Does the Portable Antiquities Scheme fully endorse this definition? 

Saturday, August 18, 2012

August 18th 2012: Archaeological Asset Stripping in Cambridge

In two posts on another blog:
Detecting Under the Microscope: Eleven Rings from Avebury
Metal Detecting Under the Microscope: Vandalising Artefacts

I describe how I was alerted to an eBay seller of dug-up artefacts by a reader (who coincidentally also happens to be a pal from Heritage Action) who was doing some Internet trawling (or is that "trolling", eh, BM?). The name of this Cambridge-based internet dugup antiquity seller is "decorativehandpainted2010". The first post discusses eleven quite clearly metal detected objects all for sale by this individual, and all stated to be from Avebury.
The second post describes what this seller is doing to metal detected archaeological artefacts. Items such as this 'Stunning Medieval Bronze Ring Cleaned &  Polished'. "Stunning" is not a word I would use, but certainly "cleaned and polished" it is, so much so you can see the seller's reflection in it and it's not a pretty sight.  
Polished at my local jewellers with a jewellery polishing machine. Bright. Circa 15th century AD. Found in Eynsham,Oxfordshire. Lovely condition. Inner diameter 19mm. Ref 2003.
Funnily enough in the PAS notes for conservation of finds made by "members of the public", no mention is made of the use of a "jewellery polishing machine". I doubt whether there are many archaeological conservators trained in their use. If you look at this sellers current offering of 126 antiquities on sale, 79 are brought up be searching the description for the word "polished", and only 25 for the word patina (five of those refer to all traces of patina REMOVED). This seller has transformed the artefacts he is selling into glittering geegaws. Glittering wearable trophy geegaws for showing off  ("Oh that? Yes'it's quite unusual, isn't it? Medieval you know, isn't it just so cute?"). But that is not all this (Cambridge?) jeweller can do to ancient artefacts, oh no! Read the original post.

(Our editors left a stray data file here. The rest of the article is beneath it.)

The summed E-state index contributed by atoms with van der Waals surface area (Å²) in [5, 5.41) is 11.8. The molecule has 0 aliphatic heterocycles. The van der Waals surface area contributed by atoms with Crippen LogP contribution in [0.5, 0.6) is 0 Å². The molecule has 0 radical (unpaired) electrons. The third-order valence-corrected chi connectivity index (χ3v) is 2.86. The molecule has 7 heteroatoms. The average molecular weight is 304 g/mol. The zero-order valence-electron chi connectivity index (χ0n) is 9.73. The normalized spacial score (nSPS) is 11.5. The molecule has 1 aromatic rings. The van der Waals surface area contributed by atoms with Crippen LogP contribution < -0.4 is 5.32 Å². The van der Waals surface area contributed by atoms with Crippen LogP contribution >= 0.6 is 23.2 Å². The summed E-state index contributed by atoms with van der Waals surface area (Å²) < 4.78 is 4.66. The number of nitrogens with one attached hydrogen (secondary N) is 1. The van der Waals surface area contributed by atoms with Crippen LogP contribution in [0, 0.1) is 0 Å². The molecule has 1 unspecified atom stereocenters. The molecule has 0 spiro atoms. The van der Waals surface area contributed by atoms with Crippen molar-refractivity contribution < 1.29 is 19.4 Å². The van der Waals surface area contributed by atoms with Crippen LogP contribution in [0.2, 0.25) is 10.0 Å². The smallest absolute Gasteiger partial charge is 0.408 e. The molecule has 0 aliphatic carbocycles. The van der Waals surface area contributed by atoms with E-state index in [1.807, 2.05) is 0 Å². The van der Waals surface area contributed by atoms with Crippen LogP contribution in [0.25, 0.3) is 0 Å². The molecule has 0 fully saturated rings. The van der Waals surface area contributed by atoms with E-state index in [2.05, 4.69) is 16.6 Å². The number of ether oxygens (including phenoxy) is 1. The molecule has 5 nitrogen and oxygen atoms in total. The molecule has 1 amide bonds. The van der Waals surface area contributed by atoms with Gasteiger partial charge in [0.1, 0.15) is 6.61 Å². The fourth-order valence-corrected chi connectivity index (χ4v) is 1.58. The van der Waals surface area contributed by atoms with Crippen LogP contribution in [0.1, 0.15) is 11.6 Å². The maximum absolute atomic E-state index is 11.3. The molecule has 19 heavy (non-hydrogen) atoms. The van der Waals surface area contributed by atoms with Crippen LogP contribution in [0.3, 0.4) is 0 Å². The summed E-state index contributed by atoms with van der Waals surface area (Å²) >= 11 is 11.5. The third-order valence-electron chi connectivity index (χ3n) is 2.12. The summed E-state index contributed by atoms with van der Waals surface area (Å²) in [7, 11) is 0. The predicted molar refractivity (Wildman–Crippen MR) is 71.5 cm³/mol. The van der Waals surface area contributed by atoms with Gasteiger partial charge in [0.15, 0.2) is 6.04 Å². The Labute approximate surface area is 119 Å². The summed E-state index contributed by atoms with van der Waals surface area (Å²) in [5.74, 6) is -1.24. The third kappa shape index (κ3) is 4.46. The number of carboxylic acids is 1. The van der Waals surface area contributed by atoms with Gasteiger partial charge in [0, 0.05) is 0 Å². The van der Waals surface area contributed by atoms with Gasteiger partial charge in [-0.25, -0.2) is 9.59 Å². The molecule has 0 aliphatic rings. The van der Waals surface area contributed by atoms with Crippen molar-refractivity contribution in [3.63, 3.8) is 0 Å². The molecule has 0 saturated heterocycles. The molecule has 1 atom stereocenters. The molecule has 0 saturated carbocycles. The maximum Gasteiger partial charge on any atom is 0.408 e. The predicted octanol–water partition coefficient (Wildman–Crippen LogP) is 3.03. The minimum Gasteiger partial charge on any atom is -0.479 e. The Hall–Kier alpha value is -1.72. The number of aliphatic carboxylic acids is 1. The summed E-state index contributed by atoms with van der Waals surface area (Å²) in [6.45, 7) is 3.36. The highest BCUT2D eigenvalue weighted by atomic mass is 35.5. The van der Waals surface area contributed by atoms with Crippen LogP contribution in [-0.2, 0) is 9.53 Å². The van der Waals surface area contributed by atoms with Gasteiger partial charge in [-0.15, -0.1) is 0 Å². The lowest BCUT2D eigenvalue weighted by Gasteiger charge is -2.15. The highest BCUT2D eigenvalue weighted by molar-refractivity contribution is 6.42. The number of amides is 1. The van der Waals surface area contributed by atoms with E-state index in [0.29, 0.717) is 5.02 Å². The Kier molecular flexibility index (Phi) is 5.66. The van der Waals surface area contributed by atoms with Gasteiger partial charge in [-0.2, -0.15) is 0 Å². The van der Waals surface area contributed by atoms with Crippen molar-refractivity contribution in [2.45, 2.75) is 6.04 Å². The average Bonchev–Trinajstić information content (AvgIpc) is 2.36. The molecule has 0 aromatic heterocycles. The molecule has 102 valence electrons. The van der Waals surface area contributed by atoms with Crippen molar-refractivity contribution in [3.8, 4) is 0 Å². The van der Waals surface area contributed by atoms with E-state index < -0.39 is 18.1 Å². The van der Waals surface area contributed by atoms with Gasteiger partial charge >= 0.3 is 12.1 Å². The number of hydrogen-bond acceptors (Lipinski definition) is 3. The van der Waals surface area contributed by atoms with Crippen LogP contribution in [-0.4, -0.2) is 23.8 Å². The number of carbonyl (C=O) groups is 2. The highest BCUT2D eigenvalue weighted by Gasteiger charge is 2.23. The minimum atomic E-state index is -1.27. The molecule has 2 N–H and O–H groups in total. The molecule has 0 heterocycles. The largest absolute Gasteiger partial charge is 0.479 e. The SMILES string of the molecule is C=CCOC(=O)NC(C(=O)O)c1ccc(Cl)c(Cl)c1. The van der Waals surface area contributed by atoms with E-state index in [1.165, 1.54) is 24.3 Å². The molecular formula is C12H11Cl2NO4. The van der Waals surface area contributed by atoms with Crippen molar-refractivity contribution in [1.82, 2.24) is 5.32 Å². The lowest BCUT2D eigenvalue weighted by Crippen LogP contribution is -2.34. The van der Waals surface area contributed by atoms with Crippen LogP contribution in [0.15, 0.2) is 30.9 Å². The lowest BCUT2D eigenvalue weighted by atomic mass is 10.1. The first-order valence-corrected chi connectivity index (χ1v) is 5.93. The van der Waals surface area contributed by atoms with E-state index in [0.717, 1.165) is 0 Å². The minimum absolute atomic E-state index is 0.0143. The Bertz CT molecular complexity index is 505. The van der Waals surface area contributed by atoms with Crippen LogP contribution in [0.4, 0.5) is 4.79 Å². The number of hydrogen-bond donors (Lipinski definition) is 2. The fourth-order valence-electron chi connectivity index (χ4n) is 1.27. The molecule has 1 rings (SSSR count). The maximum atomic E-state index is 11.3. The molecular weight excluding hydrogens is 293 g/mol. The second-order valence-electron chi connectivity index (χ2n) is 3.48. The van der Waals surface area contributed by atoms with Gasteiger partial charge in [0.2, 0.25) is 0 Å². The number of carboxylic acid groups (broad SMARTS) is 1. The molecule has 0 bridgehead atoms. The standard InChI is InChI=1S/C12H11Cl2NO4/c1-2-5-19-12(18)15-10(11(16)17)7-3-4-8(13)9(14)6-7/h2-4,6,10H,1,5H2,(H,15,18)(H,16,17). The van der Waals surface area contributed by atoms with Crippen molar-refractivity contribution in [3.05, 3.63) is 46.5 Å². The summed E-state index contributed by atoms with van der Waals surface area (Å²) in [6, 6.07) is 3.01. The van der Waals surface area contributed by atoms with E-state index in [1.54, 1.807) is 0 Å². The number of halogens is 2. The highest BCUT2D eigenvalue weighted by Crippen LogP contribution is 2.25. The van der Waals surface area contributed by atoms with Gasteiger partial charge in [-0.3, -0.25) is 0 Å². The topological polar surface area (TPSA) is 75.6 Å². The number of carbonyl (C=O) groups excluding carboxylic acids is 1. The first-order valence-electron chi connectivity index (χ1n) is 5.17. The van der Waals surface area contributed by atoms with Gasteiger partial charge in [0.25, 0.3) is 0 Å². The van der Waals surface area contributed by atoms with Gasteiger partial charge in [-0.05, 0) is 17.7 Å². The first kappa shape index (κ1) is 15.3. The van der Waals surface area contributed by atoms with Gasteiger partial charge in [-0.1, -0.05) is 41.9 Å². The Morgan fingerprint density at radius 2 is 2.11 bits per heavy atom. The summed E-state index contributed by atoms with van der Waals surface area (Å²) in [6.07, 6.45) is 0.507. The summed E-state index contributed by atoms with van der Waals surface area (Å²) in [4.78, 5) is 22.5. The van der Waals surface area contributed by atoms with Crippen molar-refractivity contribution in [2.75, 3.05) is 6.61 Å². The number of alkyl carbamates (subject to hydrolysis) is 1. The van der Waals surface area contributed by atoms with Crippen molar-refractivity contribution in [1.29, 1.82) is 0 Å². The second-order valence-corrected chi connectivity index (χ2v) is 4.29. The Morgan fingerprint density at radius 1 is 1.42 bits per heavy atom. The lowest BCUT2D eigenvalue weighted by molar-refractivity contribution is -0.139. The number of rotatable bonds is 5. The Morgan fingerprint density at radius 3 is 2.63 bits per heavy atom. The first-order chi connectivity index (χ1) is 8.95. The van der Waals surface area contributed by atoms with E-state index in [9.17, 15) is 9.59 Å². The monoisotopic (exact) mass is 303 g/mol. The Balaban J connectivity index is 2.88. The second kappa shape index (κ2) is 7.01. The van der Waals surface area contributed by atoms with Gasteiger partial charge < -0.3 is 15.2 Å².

Once again, is Britain's Portable Antiquities Scheme going to take an interest in any of this and take a stand against this kind of treatment of archaeological material? Don't hold your breath.

Friday, August 17, 2012

Thursday, August 9, 2012

9th August 2012: DIY Best Practice Guide

Concerned about the damage to the reputation of their hobby, a UK metal detectorists' forum has attempted to fill the gap with what the CBA and PAS between them could not manage to cough up in association with their television "Secret Treasures" show: UKDN "Britain's Secret Treasures" Beginners' Guide. This starts off rather inauspiciously:
With the long awaited start of the detecting season coinciding with the Britain’s Secret Treasures ITV programme we can expect a rush of people joining the hobby, if that programme has not wetted (sic) peoples (sic) appetites to detect[,] then nothing will. Well done to the finders of all those Treasures for unearthing our past, filling our Museums with tourists, raising the Nations (sic) esteem and to the Portable Antiquities Scheme for all their hard work in their outreach, recording, conserving, researching and on occasion getting down to earth excavating the hoards. 
There's clearly been lots of value in those fifteen million pounds worth of outreach if the result of their involvement in a TV programme results in a "rush of people joining the [site-depleting artefact hunting] hobby"!  This 25 page guide is obviously well-intentioned, but it is a shame that it was not consulted with their PAS "partners" and elsewhere.  Where was the PAS version?